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5 key tips for helping your baby with reflux sleep better 😴

When GERD affects your baby's sleep (and yours!).

how to help your baby with reflux sleep better

All newborns spit up. The muscles that keep liquid in their little tummies aren't fully developed at birth, so it's totally normal to have a bit of a reversal of fortune at each feeding; and that shouldn't affect sleep. But when your happy spitter becomes an unhappy spitter and your sleep strategies aren't working, it may be time to explore the possibility that your little one is suffering from reflux.

There are two types of reflux. GER (gastroesophageal reflux) is the reflux you've probably heard your mama friends talk about. These are the happy spitter babies—the constant changing of outfits is the most annoying part of this and the best treatment is time. GERD (gastroesophageal reflux disease), on the other hand, is a chronic condition that often needs intervention to prevent damage to babies' esophagi and mouths.

Aside from not gaining enough weight, being fussy after most feedings and having forceful spit-up episodes, babies with GERD have a lot of trouble sleeping. That's because the safest sleep position—lying on their back—can cause painful stomach acid to enter baby's throat and mouth. But since back is still best, even for GER and GERD babies, you'll need to find other ways to minimize their discomfort while sleeping.

Here are five tips to help your little GERD baby sleep better at night:


1. Hold baby upright for 15-30 minutes after each feeding and burp them several times before putting them down.

You don't have to sit with baby—upright can be in a carrier. Just don't make it too tight, as you don't want to press on baby's tummy too much, especially if you're on shirt #5 for the day! You can also walk around while wearing baby.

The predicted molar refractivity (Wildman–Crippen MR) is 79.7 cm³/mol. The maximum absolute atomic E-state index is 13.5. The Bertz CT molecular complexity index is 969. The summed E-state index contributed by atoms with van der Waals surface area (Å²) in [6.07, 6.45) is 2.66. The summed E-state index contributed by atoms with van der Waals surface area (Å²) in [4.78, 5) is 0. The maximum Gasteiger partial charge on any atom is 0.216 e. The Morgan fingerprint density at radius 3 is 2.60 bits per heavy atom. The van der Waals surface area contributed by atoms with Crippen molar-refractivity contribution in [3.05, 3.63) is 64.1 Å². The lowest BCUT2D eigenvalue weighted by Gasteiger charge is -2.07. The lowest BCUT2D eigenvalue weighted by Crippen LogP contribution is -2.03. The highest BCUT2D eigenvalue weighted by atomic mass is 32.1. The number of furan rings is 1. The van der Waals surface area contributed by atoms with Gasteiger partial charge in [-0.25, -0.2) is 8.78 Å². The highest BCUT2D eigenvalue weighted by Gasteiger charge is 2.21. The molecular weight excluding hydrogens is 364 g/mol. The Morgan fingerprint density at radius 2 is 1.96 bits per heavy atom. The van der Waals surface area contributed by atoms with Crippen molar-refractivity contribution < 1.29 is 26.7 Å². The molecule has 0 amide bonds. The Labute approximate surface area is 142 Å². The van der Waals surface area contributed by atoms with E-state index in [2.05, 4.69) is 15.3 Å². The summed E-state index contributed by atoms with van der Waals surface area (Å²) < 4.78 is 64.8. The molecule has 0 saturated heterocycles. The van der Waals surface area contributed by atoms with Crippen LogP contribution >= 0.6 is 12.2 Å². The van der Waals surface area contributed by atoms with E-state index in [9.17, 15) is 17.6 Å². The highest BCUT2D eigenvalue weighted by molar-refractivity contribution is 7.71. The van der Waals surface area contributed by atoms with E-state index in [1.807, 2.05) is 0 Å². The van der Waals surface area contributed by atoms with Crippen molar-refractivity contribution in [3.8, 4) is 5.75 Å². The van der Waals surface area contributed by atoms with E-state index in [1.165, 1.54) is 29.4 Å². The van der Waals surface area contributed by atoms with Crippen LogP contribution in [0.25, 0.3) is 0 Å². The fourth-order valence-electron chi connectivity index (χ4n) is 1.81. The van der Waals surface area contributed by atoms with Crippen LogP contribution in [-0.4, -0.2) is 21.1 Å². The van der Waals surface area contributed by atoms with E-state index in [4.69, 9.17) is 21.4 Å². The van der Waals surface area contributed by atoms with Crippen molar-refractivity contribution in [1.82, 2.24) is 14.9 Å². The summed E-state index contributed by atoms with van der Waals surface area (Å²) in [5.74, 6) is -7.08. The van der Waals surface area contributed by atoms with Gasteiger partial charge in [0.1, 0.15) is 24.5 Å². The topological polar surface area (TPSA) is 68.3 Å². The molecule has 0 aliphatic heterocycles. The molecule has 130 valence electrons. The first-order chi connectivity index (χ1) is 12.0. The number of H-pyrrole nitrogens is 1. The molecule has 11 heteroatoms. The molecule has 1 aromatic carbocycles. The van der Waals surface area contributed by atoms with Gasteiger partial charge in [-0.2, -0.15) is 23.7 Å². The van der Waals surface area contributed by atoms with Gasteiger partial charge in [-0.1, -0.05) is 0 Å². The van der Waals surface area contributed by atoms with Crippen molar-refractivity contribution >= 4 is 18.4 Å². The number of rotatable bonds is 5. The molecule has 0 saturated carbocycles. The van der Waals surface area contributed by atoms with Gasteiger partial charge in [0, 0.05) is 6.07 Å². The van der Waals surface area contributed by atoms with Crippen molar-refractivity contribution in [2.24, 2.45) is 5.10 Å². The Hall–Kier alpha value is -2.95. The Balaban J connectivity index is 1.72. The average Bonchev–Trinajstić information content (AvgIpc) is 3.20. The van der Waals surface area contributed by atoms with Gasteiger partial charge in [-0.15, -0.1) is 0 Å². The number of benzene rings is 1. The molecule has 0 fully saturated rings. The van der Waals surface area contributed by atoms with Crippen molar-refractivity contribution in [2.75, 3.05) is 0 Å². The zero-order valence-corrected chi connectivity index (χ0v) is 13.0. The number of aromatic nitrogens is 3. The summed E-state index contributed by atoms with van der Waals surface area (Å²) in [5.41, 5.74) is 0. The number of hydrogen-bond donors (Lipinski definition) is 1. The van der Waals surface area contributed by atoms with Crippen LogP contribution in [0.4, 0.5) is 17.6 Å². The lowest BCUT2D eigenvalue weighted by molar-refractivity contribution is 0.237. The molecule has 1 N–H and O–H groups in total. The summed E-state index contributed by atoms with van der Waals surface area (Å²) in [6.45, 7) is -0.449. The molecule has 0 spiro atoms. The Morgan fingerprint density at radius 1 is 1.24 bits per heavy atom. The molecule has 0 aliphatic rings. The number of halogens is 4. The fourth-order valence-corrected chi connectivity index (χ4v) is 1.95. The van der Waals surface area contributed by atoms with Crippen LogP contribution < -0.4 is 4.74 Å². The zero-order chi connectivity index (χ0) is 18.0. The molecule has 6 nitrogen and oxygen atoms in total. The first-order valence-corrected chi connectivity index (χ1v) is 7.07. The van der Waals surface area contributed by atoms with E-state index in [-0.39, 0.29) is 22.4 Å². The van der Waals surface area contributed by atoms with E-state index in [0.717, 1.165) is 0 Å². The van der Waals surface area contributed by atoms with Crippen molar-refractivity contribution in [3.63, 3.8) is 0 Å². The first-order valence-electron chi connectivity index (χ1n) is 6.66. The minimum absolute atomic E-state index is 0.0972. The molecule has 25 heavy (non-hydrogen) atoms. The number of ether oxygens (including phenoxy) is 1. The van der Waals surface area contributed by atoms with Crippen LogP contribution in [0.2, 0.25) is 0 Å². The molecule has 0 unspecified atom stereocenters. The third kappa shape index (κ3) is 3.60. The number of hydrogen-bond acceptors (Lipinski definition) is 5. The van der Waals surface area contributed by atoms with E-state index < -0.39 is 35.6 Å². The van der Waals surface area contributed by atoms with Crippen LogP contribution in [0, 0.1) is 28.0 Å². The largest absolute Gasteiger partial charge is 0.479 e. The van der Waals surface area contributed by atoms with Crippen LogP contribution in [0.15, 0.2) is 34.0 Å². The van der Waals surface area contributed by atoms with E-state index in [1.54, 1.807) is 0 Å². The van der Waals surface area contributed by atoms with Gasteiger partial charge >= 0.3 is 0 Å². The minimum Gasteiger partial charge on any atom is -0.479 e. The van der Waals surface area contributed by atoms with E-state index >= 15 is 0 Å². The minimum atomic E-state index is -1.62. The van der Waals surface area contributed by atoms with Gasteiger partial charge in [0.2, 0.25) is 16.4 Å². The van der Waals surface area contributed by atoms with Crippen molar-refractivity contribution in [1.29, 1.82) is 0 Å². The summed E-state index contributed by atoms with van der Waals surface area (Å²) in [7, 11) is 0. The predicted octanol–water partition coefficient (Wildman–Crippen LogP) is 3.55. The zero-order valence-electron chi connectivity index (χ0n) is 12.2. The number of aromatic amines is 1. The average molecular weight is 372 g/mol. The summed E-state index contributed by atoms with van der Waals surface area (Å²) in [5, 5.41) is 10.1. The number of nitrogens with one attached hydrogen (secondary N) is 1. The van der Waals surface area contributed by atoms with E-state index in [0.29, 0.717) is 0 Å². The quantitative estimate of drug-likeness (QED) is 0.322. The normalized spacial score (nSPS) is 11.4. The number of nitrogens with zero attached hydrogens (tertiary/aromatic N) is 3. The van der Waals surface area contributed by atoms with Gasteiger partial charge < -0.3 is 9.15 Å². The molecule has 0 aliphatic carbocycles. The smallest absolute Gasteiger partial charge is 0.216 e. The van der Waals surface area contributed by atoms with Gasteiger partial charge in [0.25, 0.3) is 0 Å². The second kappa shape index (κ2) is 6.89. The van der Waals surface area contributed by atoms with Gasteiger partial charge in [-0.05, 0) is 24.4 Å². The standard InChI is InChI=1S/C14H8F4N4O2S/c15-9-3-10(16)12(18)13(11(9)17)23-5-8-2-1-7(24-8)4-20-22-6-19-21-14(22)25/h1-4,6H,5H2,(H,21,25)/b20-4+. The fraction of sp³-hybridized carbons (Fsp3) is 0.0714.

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Cozy and helpful ways to make bedtime a little easier.

2. Small but frequent feedings.

I know it seems like that's all you do right now but the less liquid at a time in your baby's belly, the easier they can digest it. The more digested, the less spit-up! Check with your doctor about how much your baby should be eating in a day and ask his or her advice about how to divide that amount up into smaller portions.

3. If you're bottle feeding, take a look at the nipple size.

If the nipple hole is too small for baby and they have to work really hard to get the milk, they're taking in a lot of air and that can cause gas pain and result in more spitting up. Ask your doctor what nipple size he or she recommends for your baby's age, given your concerns.

4. If you're planning on doing any sleep training, find some good solutions for controlling the reflux by talking to your doctor.

If your baby is prescribed medication, you should see a difference in 24-48 hours. You can sleep train even if your baby has reflux. There are several, gentle ways to help them (and you) sleep better even while waiting for this stage to pass. Before you start exploring different sleep training methods, get the okay from your doctor.

5. Do not elevate their crib or bassinet. At all. Ever.

Wedges, putting blankets under their heads, having them sleep in a swing or Rock n' Play are all big sleep no-nos. It is so tempting to do one of these for a baby who seems uncomfortable but the risk of something happening is too great. The AAP does not endorse any kind of wedge or other positioners for sleeping.

So many newborns struggle with reflux and, as with a lot of new baby things, the best remedy is time. But if you're worried about the frequency, amount and other symptoms that relate to your baby's spitting up, talk to your doctor about your concerns. Don't be afraid to mention your concerns more than once—reflux can be stubborn. And if you get sent home with a prescription to try, grab the giant size detergent while you're at the store too.

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I felt lost as a new mother, but babywearing helped me find myself again

I wish someone had told me before how special wearing your baby can be, even when you have no idea how to do it.

My first baby and I were alone in our Brooklyn apartment during a particularly cold spring with yet another day of no plans. My husband was back at work after a mere three weeks of parental leave (what a joke!) and all my friends were busy with their childless lives—which kept them too busy to stop by or check in (making me, at times, feel jealous).

It was another day in which I would wait for baby to fall asleep for nap number one so I could shower and get ready to attempt to get out of the house together to do something, anything really, so I wouldn't feel the walls of the apartment close in on me by the time the second nap rolled around. I would pack all the diapers and toys and pacifiers and pump and bottles into a ginormous stroller that was already too heavy to push without a baby in it .